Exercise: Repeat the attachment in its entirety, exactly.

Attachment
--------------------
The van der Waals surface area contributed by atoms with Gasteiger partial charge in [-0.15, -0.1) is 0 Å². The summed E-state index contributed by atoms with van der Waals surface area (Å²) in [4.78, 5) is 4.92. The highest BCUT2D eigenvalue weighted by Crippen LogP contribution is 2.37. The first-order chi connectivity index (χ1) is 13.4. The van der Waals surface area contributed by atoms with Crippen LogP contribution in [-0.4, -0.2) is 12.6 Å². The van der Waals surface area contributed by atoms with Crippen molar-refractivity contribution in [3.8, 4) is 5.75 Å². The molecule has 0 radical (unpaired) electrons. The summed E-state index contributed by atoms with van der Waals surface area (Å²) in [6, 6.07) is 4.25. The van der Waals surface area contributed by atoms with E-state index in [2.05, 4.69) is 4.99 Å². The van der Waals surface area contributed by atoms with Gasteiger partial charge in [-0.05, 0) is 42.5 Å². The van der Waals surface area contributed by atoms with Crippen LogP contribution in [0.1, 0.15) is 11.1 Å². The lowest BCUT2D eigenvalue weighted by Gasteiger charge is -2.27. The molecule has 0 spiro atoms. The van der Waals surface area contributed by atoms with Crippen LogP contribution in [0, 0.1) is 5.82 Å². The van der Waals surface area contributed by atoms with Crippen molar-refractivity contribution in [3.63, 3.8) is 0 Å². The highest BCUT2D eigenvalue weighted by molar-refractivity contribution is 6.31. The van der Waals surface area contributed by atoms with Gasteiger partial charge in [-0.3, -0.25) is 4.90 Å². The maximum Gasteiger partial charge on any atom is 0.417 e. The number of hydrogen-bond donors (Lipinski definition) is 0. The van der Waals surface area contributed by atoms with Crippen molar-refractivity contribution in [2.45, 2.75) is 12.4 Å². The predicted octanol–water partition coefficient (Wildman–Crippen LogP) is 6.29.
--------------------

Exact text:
The van der Waals surface area contributed by atoms with Gasteiger partial charge in [-0.15, -0.1) is 0 Å². The summed E-state index contributed by atoms with van der Waals surface area (Å²) in [4.78, 5) is 4.92. The highest BCUT2D eigenvalue weighted by Crippen LogP contribution is 2.37. The first-order chi connectivity index (χ1) is 13.4. The van der Waals surface area contributed by atoms with Crippen LogP contribution in [-0.4, -0.2) is 12.6 Å². The van der Waals surface area contributed by atoms with Crippen molar-refractivity contribution in [3.8, 4) is 5.75 Å². The molecule has 0 radical (unpaired) electrons. The summed E-state index contributed by atoms with van der Waals surface area (Å²) in [6, 6.07) is 4.25. The van der Waals surface area contributed by atoms with E-state index in [2.05, 4.69) is 4.99 Å². The van der Waals surface area contributed by atoms with Gasteiger partial charge in [-0.05, 0) is 42.5 Å². The van der Waals surface area contributed by atoms with Crippen LogP contribution in [0.1, 0.15) is 11.1 Å². The lowest BCUT2D eigenvalue weighted by Gasteiger charge is -2.27. The molecule has 0 spiro atoms. The van der Waals surface area contributed by atoms with Crippen LogP contribution in [0, 0.1) is 5.82 Å². The van der Waals surface area contributed by atoms with Crippen molar-refractivity contribution in [3.63, 3.8) is 0 Å². The highest BCUT2D eigenvalue weighted by molar-refractivity contribution is 6.31. The van der Waals surface area contributed by atoms with Gasteiger partial charge in [-0.3, -0.25) is 4.90 Å². The maximum Gasteiger partial charge on any atom is 0.417 e. The number of hydrogen-bond donors (Lipinski definition) is 0. The van der Waals surface area contributed by atoms with Crippen molar-refractivity contribution in [2.45, 2.75) is 12.4 Å². The predicted octanol–water partition coefficient (Wildman–Crippen LogP) is 6.29.